The question is whether that same election will put up with a government that gets shut.

You said a lot of people don't like the law, but even as senator john mccain says, it is settled law and the will of the people was made in november of 2012. if they didn't want the health care law, they could have voted for mitt romney.

That is certainly a personal position.

What you're seeing is trying to lay the groundwork for the next election and republicans are no different from any other politician.

They see the opportunity here.

They feel the shutdown will hurt republicans.

President of the american action forum, with us and talking about dysfunction in government and a health reform law.

Doug will stay with us and we will continue our discussion when bottom line continues in just a moment.

? continuing our conversation on the government shutdown, thanks for staying with us.

We have learned that treasury secretary lu has sent a letter to speaker boehner that the u.s. has begun using the final extraordinary measures to avoid reaching the debt limit and he repeated the measures will be exhausted no later than october 17. if government shutdown was bad, this will be worse, right?

I never thought that a government shutdown was a strong threat to the economy.

Historically, they haven't damaged economic growth and most of the problems our cash flow.

It amounts to shift in timing.

The debt limit is a different animal.

The perception by markets that if the u.s. was in technical default, full-scale default, or unable to manage finances, it would have rapid and severe repercussions.

All parties are aware of this but it has crept up pretty close in the past.

They have expressed concern about harm that shutdown will do to growth, shaving is much as a full percent or more from gdp.

I don't think it will be that large.

Most of what happens in a government shutdown is timing.

People don't get paid, but then they get act paid.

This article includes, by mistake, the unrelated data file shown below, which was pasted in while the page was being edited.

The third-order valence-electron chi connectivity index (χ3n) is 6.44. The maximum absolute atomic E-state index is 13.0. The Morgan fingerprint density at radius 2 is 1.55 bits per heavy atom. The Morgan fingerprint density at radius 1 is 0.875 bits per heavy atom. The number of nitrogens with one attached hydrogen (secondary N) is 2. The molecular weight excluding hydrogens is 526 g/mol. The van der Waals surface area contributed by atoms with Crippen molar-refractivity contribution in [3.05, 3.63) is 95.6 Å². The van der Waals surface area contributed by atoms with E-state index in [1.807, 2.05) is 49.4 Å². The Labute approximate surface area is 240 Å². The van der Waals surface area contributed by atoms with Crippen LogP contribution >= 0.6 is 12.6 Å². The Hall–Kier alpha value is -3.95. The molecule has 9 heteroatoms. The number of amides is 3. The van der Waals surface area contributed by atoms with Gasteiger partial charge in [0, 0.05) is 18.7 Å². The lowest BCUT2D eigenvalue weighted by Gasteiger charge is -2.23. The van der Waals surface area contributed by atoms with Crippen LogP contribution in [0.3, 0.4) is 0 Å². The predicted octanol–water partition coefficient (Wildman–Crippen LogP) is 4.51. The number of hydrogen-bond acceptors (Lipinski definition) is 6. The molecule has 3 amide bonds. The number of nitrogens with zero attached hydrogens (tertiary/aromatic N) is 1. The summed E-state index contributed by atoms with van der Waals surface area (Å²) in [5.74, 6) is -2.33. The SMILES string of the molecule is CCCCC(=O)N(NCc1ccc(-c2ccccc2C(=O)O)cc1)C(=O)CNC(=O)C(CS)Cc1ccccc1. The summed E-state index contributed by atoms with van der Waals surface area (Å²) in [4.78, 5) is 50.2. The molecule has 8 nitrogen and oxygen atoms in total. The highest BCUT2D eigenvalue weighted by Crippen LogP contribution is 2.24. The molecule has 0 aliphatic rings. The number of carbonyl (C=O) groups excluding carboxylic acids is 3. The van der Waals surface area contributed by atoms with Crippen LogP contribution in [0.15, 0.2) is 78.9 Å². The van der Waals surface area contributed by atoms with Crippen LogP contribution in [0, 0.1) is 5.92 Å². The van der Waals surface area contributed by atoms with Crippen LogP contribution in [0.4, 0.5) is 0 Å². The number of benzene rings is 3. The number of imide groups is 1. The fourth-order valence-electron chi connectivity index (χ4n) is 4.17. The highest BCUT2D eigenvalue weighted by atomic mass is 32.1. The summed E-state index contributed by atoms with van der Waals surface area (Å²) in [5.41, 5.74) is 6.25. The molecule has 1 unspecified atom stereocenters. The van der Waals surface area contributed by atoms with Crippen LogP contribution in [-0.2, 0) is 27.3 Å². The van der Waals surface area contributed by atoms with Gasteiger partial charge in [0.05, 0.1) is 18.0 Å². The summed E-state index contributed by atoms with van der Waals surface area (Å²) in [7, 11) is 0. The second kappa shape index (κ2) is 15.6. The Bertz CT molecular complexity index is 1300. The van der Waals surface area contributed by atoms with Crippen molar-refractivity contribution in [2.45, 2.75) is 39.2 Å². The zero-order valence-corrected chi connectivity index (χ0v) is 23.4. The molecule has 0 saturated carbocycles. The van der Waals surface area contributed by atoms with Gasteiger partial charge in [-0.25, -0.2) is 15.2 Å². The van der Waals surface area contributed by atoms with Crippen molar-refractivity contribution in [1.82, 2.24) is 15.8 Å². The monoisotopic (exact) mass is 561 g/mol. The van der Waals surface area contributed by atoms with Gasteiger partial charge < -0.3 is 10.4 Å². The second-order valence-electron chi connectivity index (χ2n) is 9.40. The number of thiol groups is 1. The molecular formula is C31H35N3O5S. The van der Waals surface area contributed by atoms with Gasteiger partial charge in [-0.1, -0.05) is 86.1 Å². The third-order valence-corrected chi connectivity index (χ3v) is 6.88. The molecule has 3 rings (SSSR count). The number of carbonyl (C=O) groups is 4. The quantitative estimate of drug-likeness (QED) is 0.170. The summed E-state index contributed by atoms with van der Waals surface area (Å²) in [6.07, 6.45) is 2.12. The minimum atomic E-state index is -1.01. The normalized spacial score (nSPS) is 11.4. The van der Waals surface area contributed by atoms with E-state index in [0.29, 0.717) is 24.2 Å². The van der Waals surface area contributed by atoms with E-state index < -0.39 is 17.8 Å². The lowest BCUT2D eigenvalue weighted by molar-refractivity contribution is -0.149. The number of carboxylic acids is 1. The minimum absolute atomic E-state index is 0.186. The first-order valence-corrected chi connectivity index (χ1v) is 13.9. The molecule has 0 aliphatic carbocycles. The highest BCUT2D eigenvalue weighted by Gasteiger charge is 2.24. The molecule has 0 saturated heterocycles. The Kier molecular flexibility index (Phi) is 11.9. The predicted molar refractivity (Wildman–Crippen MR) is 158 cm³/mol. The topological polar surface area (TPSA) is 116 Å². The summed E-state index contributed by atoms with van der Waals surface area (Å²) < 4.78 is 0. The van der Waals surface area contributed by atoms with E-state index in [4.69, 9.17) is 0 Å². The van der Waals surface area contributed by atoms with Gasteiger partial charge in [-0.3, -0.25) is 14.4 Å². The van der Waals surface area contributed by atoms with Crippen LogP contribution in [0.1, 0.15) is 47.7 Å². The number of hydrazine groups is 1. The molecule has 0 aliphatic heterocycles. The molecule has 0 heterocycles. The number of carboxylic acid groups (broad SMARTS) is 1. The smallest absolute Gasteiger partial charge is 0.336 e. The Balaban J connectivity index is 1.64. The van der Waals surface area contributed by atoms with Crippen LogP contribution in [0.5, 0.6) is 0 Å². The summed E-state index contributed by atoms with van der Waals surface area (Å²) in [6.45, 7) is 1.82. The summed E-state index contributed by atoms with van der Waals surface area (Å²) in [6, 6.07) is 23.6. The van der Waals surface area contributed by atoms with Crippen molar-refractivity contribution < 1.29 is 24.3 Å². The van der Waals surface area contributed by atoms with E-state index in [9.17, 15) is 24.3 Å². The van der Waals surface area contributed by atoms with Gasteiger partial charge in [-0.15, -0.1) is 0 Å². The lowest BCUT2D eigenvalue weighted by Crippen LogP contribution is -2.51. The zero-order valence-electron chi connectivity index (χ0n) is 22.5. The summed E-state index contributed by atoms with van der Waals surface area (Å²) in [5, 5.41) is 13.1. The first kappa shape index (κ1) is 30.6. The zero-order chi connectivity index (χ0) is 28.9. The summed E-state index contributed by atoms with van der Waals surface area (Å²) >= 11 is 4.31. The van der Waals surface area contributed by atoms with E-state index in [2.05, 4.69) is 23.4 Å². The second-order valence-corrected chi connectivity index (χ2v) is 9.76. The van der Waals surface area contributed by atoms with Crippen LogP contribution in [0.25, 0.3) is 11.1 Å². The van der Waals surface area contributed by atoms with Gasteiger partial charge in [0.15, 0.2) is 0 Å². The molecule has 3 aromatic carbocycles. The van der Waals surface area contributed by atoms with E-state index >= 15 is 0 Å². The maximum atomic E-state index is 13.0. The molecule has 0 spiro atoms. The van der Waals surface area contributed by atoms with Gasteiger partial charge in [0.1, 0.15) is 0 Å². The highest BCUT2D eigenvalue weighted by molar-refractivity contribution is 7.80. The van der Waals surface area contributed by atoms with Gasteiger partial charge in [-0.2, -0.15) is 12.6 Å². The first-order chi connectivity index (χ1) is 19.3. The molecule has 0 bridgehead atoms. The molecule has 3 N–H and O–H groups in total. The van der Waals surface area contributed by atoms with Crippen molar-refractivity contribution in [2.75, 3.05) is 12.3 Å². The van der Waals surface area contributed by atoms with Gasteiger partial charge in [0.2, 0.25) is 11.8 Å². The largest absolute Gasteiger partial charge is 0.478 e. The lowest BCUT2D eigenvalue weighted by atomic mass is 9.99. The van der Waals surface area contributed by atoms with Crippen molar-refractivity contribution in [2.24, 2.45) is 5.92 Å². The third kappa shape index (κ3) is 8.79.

What you lose up front you again later in the year.

I don't think it is a big growth threat.

Should the budget process be overhauled?

Is there a mechanism where money is appropriated automatically?

If no budget agreement is reached?

We already have automatic appropriations.

Social security, medicare, medicaid.

So the vast majority is already on autopilot and many people think that is the problem.

It is not ever the case that the house passes a budget and they agree and the president signs that budget.

We don't actually agree on budgets in washington.

Is the united states ungovernable?

I don't think so.

There was a time when it happened quite frequently.

It is part of the debate over which direction a free society should go.

It is a nuisance, but a sign of strength.

We settle our differences in this way and people don't take to the streets.

We don't have overthrows.

We have spirited disagreements.

Something that david gregory asked this weekend, when is a lawn not a law?

When it is fully funded and fully implemented.

Obama care is just before that so we are seeing how it gets paid out -- laid out.

It is always great to get your perspective.

U.s. diplomacy in asia may also be hit by the stalemate in washington.

The top stories in asia are next.

You are watching "bottom line." on bloomberg television.